Jul 30 2016 - 2:51 am

Pro League Relegation Tournament Preview and Predictions

Tomorrow we find out who lives and who dies; four teams will enter the North American HCS Relegation Tournament, but only two will come out on top.
Dot Esports

Tomorrow we find out who lives and who dies; four teams will enter the North American HCS Relegation Tournament, but only two will come out on top. Team Liquid and OpTic Gaming, the two bottom teams from the Pro League will face off against Denial eSports and Team eLevate, the Open Circuit champions. Who will it be?

The environment surrounding the tournament will most likely be the contributing factor over who will be joining the other six teams in the second season of the Pro League. For those not in the know, the four team, double-elimination tournament will take course over the entirety of one day. It all comes down to who shows up, and who does not. Teams have been preparing for several weeks to take this tournament by storm, so let’s take a look at how the different rosters have prepared.

Team Liquid, who finished seventh during the Pro League, is generally regarded as the favorites of the tournament. They have been the most successful when it comes to scrimming against top teams and have truly pulled themselves together over the latter half of the season. Over the past few weeks, they have managed to win the majority of their scrims, despite going up against the top four teams exclusively. The following is a chart demonstrating their scrim results over the past month: alt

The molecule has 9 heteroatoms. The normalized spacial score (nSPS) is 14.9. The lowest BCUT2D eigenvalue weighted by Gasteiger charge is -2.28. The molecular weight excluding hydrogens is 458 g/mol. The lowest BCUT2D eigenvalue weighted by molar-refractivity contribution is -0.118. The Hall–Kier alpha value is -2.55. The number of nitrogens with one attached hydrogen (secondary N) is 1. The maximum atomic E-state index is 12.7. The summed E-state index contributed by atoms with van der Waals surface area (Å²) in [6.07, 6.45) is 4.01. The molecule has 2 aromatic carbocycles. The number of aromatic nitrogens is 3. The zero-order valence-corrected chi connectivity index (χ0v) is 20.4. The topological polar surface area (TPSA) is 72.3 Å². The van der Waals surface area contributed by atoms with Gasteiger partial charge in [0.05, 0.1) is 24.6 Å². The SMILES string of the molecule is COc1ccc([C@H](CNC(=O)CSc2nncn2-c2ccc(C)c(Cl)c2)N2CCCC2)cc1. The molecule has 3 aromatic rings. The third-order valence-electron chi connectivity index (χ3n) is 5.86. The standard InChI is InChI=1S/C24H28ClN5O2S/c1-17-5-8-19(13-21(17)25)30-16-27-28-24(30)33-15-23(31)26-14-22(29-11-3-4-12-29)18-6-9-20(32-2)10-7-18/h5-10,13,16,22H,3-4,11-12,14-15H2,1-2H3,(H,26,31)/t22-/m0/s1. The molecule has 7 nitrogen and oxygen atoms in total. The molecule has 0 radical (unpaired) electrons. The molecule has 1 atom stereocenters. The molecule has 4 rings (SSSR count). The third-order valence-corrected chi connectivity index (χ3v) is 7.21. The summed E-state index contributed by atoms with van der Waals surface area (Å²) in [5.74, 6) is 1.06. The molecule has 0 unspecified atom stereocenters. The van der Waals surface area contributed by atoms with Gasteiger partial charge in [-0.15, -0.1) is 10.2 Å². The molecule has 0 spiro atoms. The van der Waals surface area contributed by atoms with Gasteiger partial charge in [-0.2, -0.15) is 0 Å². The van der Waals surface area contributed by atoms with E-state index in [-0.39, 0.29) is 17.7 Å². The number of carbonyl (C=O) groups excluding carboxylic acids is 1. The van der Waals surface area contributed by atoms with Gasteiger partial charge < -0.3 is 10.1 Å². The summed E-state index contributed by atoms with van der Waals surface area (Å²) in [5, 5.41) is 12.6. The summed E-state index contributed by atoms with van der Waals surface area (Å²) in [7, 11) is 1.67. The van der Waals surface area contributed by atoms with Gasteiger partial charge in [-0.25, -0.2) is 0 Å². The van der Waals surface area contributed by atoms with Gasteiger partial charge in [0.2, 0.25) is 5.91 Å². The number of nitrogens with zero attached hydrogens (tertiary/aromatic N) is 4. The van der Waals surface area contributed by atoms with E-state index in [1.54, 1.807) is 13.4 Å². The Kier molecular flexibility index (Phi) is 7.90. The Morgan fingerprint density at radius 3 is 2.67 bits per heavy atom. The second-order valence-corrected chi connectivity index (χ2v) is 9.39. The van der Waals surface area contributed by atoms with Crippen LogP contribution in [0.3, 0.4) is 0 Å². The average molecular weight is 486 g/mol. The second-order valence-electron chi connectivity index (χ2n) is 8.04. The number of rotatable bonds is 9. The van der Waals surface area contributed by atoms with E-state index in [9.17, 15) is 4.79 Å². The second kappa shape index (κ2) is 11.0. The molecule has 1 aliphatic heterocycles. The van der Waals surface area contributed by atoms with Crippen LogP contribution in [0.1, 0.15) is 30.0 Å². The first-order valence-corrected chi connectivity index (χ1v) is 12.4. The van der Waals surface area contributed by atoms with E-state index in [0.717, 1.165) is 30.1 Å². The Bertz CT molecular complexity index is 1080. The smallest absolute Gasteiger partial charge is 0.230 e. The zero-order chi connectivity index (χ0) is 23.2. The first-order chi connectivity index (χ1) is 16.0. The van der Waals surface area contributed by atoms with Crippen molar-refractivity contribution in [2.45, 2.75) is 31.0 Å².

OpTic Gaming has also been on the path to recovery, although not as successfully. While Team Liquid has been able to consistently compete with the top teams, OpTic has had some major difficulties. Of their last twenty scrims, dating back to the end of June, they have only managed to win one set of matches. Their one victory was against Team eLevate, a 6-1 set on June 22. Since then, much like Team Liquid, they have played primarily against the top four HCS teams. Their constant string of losses should not be seen as completely negative, however.

Team Liquid has been able to come out on top consistently over both Enigma6 and Team EnVyUs, two teams poised to have a chance to dethrone Counter Logic Gaming as the HCS champions. They were also able to defeat OpTic Gaming, one of the teams they will be playing against, quite decisively. Based on statistics alone, it is quite clear that Team Liquid is the most prepared team entering the tournament.

In typical OpTic Halo fashion, their practices have been plagued by the tilt the team often faces. Starting out each series strong, after a handful of defeats they quickly lose much of their motivation and begin to hand over the games rather easily. Those watching OpTic’s scrims have commented on the trends of negativity that have reared their ugly heads. The team often devolves into harsh arguments about the mistakes made and put each other on the defensive; not exactly the optimal team environment.